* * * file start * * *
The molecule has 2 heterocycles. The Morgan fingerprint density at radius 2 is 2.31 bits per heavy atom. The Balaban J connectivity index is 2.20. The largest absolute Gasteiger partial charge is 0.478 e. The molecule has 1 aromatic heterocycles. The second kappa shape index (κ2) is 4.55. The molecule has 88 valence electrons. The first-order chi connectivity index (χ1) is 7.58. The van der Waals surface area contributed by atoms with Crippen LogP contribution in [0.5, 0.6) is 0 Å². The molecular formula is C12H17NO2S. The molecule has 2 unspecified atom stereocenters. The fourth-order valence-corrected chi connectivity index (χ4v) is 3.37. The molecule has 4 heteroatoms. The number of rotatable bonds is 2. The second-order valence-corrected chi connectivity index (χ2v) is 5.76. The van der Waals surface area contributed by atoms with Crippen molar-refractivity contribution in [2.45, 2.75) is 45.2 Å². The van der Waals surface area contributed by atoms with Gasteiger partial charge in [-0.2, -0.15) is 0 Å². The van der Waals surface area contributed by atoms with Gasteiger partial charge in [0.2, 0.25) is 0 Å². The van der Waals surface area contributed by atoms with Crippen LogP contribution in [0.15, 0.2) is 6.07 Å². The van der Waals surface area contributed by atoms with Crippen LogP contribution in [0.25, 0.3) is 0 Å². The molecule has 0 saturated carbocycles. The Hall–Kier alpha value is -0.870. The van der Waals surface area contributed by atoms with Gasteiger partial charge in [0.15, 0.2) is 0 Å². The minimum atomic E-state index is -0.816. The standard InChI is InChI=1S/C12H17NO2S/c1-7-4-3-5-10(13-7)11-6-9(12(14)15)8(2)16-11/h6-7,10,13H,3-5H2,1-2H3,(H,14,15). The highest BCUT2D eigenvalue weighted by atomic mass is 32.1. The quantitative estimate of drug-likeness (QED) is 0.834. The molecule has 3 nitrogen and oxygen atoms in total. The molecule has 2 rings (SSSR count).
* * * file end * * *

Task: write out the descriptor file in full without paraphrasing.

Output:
The molecule has 2 heterocycles. The Morgan fingerprint density at radius 2 is 2.31 bits per heavy atom. The Balaban J connectivity index is 2.20. The largest absolute Gasteiger partial charge is 0.478 e. The molecule has 1 aromatic heterocycles. The second kappa shape index (κ2) is 4.55. The molecule has 88 valence electrons. The first-order chi connectivity index (χ1) is 7.58. The van der Waals surface area contributed by atoms with Crippen LogP contribution in [0.5, 0.6) is 0 Å². The molecular formula is C12H17NO2S. The molecule has 2 unspecified atom stereocenters. The fourth-order valence-corrected chi connectivity index (χ4v) is 3.37. The molecule has 4 heteroatoms. The number of rotatable bonds is 2. The second-order valence-corrected chi connectivity index (χ2v) is 5.76. The van der Waals surface area contributed by atoms with Crippen molar-refractivity contribution in [2.45, 2.75) is 45.2 Å². The van der Waals surface area contributed by atoms with Gasteiger partial charge in [-0.2, -0.15) is 0 Å². The van der Waals surface area contributed by atoms with Gasteiger partial charge in [0.2, 0.25) is 0 Å². The van der Waals surface area contributed by atoms with Crippen LogP contribution in [0.15, 0.2) is 6.07 Å². The van der Waals surface area contributed by atoms with Crippen LogP contribution in [0.25, 0.3) is 0 Å². The molecule has 0 saturated carbocycles. The Hall–Kier alpha value is -0.870. The van der Waals surface area contributed by atoms with Gasteiger partial charge in [0.15, 0.2) is 0 Å². The minimum atomic E-state index is -0.816. The standard InChI is InChI=1S/C12H17NO2S/c1-7-4-3-5-10(13-7)11-6-9(12(14)15)8(2)16-11/h6-7,10,13H,3-5H2,1-2H3,(H,14,15). The highest BCUT2D eigenvalue weighted by atomic mass is 32.1. The quantitative estimate of drug-likeness (QED) is 0.834. The molecule has 3 nitrogen and oxygen atoms in total. The molecule has 2 rings (SSSR count).